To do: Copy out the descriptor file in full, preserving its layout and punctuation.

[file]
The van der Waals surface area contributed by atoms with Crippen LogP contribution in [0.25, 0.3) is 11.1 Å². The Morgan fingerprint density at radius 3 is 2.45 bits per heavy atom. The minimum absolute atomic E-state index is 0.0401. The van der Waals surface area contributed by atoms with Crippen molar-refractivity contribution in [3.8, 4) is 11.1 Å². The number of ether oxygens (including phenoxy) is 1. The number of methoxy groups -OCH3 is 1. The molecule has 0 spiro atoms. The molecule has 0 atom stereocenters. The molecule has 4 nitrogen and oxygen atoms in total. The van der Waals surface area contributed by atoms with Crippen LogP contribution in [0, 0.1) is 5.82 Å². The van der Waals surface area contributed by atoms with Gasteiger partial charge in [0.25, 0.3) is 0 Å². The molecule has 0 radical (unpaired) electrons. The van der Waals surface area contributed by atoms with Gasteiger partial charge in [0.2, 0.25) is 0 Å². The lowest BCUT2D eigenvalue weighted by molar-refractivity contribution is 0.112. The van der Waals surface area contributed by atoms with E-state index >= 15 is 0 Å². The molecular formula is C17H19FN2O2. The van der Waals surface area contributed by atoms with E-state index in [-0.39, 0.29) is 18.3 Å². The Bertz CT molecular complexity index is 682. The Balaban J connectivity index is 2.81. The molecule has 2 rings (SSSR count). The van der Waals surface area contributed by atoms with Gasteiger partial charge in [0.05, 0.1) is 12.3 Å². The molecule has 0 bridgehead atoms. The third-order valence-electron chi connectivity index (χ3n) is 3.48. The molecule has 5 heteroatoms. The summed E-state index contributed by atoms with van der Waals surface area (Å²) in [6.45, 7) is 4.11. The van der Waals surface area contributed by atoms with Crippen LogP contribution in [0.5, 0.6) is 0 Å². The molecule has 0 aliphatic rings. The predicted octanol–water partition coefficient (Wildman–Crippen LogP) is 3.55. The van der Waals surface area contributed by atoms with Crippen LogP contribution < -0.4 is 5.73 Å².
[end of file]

The van der Waals surface area contributed by atoms with Crippen LogP contribution in [0.25, 0.3) is 11.1 Å². The Morgan fingerprint density at radius 3 is 2.45 bits per heavy atom. The minimum absolute atomic E-state index is 0.0401. The van der Waals surface area contributed by atoms with Crippen molar-refractivity contribution in [3.8, 4) is 11.1 Å². The number of ether oxygens (including phenoxy) is 1. The number of methoxy groups -OCH3 is 1. The molecule has 0 spiro atoms. The molecule has 0 atom stereocenters. The molecule has 4 nitrogen and oxygen atoms in total. The van der Waals surface area contributed by atoms with Crippen LogP contribution in [0, 0.1) is 5.82 Å². The van der Waals surface area contributed by atoms with Gasteiger partial charge in [0.25, 0.3) is 0 Å². The molecule has 0 radical (unpaired) electrons. The van der Waals surface area contributed by atoms with Gasteiger partial charge in [0.2, 0.25) is 0 Å². The lowest BCUT2D eigenvalue weighted by molar-refractivity contribution is 0.112. The van der Waals surface area contributed by atoms with E-state index >= 15 is 0 Å². The molecular formula is C17H19FN2O2. The van der Waals surface area contributed by atoms with E-state index in [-0.39, 0.29) is 18.3 Å². The Bertz CT molecular complexity index is 682. The Balaban J connectivity index is 2.81. The molecule has 2 rings (SSSR count). The van der Waals surface area contributed by atoms with Gasteiger partial charge in [0.05, 0.1) is 12.3 Å². The molecule has 0 bridgehead atoms. The third-order valence-electron chi connectivity index (χ3n) is 3.48. The molecule has 5 heteroatoms. The summed E-state index contributed by atoms with van der Waals surface area (Å²) in [6.45, 7) is 4.11. The van der Waals surface area contributed by atoms with Crippen LogP contribution in [0.5, 0.6) is 0 Å². The molecule has 0 aliphatic rings. The predicted octanol–water partition coefficient (Wildman–Crippen LogP) is 3.55. The van der Waals surface area contributed by atoms with Crippen LogP contribution < -0.4 is 5.73 Å².